Then we continued with some in-hand demonstrations by David with one of their young horses, William. He [the horse] was an absolutely adorable homebred, by the way. He showed us how they start all of the young horses at their farm and ended giving us a try with our own horses. WELL...William sure made these four 'basic' tasks look easy!
I worked with my borrowed horse for the week, Nick, with the other campers in the covered arena. Note that Nick is an 6 year old chestnut appendix that looks mostly like a QH, and is a real sweet heart. David, Karen, Cathy, and Hannah [part of the OCET] taught us all how to accomplish the responses we were looking for in a way that does not tell your horse "NO." I was impressed with that fact that David, Karen, and Hannah all came around and helped every camper one-on-one. I mean, it IS all about having a connection with your horse and establishing the relationship that will make riding the horse that much easier.
I really liked the way that they stressed the 3-part-system: first you ask your horse to do something, then you tell him, then you make him. This system calls for different aids accordingly. Everything done on the ground with our horses is also transferrable to riding! It is like doing your homework before going to class - practice makes perfect. We then had some lunch and culminated to ride in a Dressage lesson.
We began in three groups of six working, respectively with David, Karen, and Cathy. First, we worked on doing the same four movements we had taught our horses on the ground earlier that morning while mounted. Personally, I had a bit of difficulty with Nick this time as he wanted to back up and/or hop up in the air to avoid contact with me. By the end, we were able to complete the four tasks at hand, with a little help from David's riding skills. We worked at the walk and trot [Karen's group even did a bit of canter work] and finished with a fabulous, fun leg yielding exercise. Now that Nick and I had established this 'go forward then move laterally' concept, the leg yielding work went better than I had expected! He was an excellent student, a and a fast learner.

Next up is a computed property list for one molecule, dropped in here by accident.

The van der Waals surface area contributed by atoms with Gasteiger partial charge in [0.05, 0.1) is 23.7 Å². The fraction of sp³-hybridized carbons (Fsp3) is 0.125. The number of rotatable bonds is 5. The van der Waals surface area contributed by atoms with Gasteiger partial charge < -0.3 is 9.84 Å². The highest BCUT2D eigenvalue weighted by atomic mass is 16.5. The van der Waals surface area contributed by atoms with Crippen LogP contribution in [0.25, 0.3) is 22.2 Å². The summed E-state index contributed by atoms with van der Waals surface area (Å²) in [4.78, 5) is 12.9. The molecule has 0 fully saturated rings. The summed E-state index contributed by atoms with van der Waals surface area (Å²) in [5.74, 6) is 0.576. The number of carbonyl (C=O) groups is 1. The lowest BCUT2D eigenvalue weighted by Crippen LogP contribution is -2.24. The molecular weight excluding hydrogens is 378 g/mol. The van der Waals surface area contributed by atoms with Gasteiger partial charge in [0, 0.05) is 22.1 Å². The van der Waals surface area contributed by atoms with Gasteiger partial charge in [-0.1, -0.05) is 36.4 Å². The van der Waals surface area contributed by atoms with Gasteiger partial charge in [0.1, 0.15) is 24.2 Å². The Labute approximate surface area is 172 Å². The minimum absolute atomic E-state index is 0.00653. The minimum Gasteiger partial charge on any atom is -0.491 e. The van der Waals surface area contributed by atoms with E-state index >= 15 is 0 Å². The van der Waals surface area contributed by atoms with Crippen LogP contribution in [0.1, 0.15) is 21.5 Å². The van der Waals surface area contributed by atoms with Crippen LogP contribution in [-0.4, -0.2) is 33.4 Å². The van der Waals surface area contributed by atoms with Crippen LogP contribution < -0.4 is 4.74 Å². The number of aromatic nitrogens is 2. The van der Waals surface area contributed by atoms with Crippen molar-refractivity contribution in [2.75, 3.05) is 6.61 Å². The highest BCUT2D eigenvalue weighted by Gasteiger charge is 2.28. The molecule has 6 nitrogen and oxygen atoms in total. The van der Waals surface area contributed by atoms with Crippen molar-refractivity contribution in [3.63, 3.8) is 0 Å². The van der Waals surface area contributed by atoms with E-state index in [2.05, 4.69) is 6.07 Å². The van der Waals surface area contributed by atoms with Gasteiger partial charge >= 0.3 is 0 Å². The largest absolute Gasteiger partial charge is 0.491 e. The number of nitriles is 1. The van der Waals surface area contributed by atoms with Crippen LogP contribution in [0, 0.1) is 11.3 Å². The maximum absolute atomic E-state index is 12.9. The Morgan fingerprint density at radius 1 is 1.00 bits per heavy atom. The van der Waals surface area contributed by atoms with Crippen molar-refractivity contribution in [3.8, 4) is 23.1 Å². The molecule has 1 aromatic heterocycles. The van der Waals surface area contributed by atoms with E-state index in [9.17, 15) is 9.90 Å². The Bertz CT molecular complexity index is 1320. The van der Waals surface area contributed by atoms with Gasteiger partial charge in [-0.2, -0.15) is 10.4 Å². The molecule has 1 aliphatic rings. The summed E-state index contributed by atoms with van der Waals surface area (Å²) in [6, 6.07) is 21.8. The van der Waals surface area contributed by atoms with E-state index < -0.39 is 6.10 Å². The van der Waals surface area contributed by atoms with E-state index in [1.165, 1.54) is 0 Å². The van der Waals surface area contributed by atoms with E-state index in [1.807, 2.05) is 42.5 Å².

With the OCET's patient and perseverant attitude, I was able to complete all exercises mounted, the same as we did in hand, and felt accomplished at the end of the day! I learned how the rider's leg must be the aid for the horse's legs to move. Meaning that I could not use hand to pull Nick around, or even make him go more in the bridle. I used leg and body positioning to achieve the movements. Thoroughly pleased with my day of intense O'Connor training, we headed back to the barn for a drink and well deserved bath - for Nick, of course! =)
Later on, the Head Groom for the O'Connors, the marvelous Ms Max [not Sam], lectured on the importance of properly fitted tack for the event rider as well as having a live demo horse, Mandiba [Karen's most recent Olympic mount]. A model student wearing all three types of breastplate/martingales that Max piled on him, Mandiba did not care too much for the saddle fitting part. Then again, I am sure he smiled a little inside.
The OCET has proven to be patient, caring and accommodating. Their teaching methods are new to me, but very effective. Can't wait for what tomorrow may bring....!